My favourite mascara is Rimmel Lash Accelerator.  I needed a new tube recently, and when I looked in the store I was surprised to discover that, in addition to regular Rimmel Lash Accelerator, there was also a new mascara called Rimmel Lash Accelerator Endless.  Based on the information on the packaging, I couldn't tell the difference between the two. However, the Endless was on sale at a significant discount, so I decided to give it a try.

Unfortunately, it's not as good as the regular Rimmel Lash Accelerator.  It's about on par with that pink and green Maybelline mascara - perfectly serviceable, but not exceptional. 

If Rimmel Lash Accelerator works well for you and the pink and green Maybelline doesn't, I recommend sticking with the regular Rimmel Lash Accelerator and not going for the Endless.  (Although I have no idea if this approach would work in the reverse.)

Sunday, July 20, 2014

Jockey underwear seems to fit differently depending on where it was made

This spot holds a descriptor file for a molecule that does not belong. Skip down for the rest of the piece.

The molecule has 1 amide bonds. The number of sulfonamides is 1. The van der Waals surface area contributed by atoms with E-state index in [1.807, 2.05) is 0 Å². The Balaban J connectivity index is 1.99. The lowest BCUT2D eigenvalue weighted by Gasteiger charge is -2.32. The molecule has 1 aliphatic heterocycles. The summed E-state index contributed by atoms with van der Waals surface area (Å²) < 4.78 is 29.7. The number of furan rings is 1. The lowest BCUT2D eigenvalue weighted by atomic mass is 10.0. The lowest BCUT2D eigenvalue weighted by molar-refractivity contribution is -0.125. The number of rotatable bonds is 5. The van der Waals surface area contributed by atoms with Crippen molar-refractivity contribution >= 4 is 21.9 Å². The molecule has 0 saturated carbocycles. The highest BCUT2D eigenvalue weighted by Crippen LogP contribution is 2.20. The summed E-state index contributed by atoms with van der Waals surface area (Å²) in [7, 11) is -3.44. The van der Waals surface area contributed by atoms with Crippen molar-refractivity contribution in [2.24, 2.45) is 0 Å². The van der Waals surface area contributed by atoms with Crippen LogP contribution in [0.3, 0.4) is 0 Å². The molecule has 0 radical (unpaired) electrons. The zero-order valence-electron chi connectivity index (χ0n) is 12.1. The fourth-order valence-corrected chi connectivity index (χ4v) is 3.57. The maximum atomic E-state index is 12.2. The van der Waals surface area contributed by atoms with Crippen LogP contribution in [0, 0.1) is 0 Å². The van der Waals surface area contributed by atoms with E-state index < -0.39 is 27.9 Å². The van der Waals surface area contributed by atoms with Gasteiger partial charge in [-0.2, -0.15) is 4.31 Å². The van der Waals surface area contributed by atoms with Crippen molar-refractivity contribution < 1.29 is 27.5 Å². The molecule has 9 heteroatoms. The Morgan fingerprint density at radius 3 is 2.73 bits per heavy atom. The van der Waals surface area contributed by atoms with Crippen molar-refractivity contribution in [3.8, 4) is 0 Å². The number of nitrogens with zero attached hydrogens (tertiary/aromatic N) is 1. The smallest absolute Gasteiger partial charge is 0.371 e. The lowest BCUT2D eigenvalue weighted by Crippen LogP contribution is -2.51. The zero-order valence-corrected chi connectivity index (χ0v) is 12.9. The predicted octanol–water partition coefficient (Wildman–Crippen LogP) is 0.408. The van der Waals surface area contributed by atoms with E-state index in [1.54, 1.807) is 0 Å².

I recently bought two packages of Jockey Elance French Cut panties, which is the closest I've been able to find to my late lamented old version of the Victoria's Secret cotton panties.

I threw them all in the wash before I wore them, then yesterday I took a pair out of the dryer, put them on, and was surprised to notice that the fit was different from the ones I already owned, so I originally planned for today's blog post to be about how Jockey had changed the fit of these panties and the pros and cons of this change.

Then, this morning, I took another of the new pairs out of the dryer, and was shocked to discover that it fit like the ones I already owned! 

I looked more carefully at the label, and I discovered that one was made in Costa Rica and one was made in Honduras.  Here are the differences, at least as they apply to my body:

- Made in Honduras is roomier than Made in Costa Rica
- Made in Costa Rica has tighter elastics than Made in Honduras
-  As a result, Made in Honduras seems to be less prone to panty lines than Made in Costa Rica.
- And, despite the less-tight elastics, Made in Honduras seems to stay in place better.  Neither version is a wedgie machine, but the combination of the fuller coverage and the different elastics seems to leave all the elastics right where I put them without any drift whatsoever.
- However, the roominess of Made in Honduras includes a higher rise, which makes it look frumpier if you're standing around in just your underwear. It kind of emphasizes that your stomach isn't perfectly flat and makes your bum look a bit saggy, similar to how high-waisted short shorts look particularly frumpy on some people compared to shorts with unremarkable waistlines and hemlines.
- The fabric of Made in Honduras is stretchier.